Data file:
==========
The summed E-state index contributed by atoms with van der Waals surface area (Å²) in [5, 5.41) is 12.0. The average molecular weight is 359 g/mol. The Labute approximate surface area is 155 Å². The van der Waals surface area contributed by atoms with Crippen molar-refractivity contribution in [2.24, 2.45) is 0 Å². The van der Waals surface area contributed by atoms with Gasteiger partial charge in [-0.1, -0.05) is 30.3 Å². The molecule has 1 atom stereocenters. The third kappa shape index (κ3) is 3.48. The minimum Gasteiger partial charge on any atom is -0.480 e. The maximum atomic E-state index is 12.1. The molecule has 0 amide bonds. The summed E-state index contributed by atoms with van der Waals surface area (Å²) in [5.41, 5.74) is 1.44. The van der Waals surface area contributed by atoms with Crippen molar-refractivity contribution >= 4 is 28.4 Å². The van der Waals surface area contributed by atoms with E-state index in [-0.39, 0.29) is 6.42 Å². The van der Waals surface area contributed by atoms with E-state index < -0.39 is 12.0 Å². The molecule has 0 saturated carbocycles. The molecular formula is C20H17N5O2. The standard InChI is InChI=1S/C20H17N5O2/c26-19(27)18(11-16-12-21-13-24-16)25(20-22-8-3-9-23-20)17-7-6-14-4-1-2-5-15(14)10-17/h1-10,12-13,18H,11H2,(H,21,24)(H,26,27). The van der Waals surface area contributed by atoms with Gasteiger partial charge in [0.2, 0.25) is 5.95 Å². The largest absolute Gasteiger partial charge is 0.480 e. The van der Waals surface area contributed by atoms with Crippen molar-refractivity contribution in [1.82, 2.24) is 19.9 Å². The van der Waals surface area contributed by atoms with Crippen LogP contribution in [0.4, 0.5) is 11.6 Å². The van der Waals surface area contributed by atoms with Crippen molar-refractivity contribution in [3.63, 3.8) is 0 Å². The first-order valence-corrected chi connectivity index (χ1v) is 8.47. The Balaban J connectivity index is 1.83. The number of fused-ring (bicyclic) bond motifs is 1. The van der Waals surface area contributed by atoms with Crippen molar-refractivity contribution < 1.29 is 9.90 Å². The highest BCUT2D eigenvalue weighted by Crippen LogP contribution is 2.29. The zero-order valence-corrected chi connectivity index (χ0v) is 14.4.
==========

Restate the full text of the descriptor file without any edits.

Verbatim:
The summed E-state index contributed by atoms with van der Waals surface area (Å²) in [5, 5.41) is 12.0. The average molecular weight is 359 g/mol. The Labute approximate surface area is 155 Å². The van der Waals surface area contributed by atoms with Crippen molar-refractivity contribution in [2.24, 2.45) is 0 Å². The van der Waals surface area contributed by atoms with Gasteiger partial charge in [-0.1, -0.05) is 30.3 Å². The molecule has 1 atom stereocenters. The third kappa shape index (κ3) is 3.48. The minimum Gasteiger partial charge on any atom is -0.480 e. The maximum atomic E-state index is 12.1. The molecule has 0 amide bonds. The summed E-state index contributed by atoms with van der Waals surface area (Å²) in [5.41, 5.74) is 1.44. The van der Waals surface area contributed by atoms with Crippen molar-refractivity contribution >= 4 is 28.4 Å². The van der Waals surface area contributed by atoms with E-state index in [-0.39, 0.29) is 6.42 Å². The van der Waals surface area contributed by atoms with E-state index < -0.39 is 12.0 Å². The molecule has 0 saturated carbocycles. The molecular formula is C20H17N5O2. The standard InChI is InChI=1S/C20H17N5O2/c26-19(27)18(11-16-12-21-13-24-16)25(20-22-8-3-9-23-20)17-7-6-14-4-1-2-5-15(14)10-17/h1-10,12-13,18H,11H2,(H,21,24)(H,26,27). The van der Waals surface area contributed by atoms with Gasteiger partial charge in [0.2, 0.25) is 5.95 Å². The largest absolute Gasteiger partial charge is 0.480 e. The van der Waals surface area contributed by atoms with Crippen molar-refractivity contribution in [1.82, 2.24) is 19.9 Å². The van der Waals surface area contributed by atoms with Crippen LogP contribution in [0.4, 0.5) is 11.6 Å². The van der Waals surface area contributed by atoms with Crippen molar-refractivity contribution in [3.63, 3.8) is 0 Å². The first-order valence-corrected chi connectivity index (χ1v) is 8.47. The Balaban J connectivity index is 1.83. The number of fused-ring (bicyclic) bond motifs is 1. The van der Waals surface area contributed by atoms with Crippen molar-refractivity contribution < 1.29 is 9.90 Å². The highest BCUT2D eigenvalue weighted by Crippen LogP contribution is 2.29. The zero-order valence-corrected chi connectivity index (χ0v) is 14.4.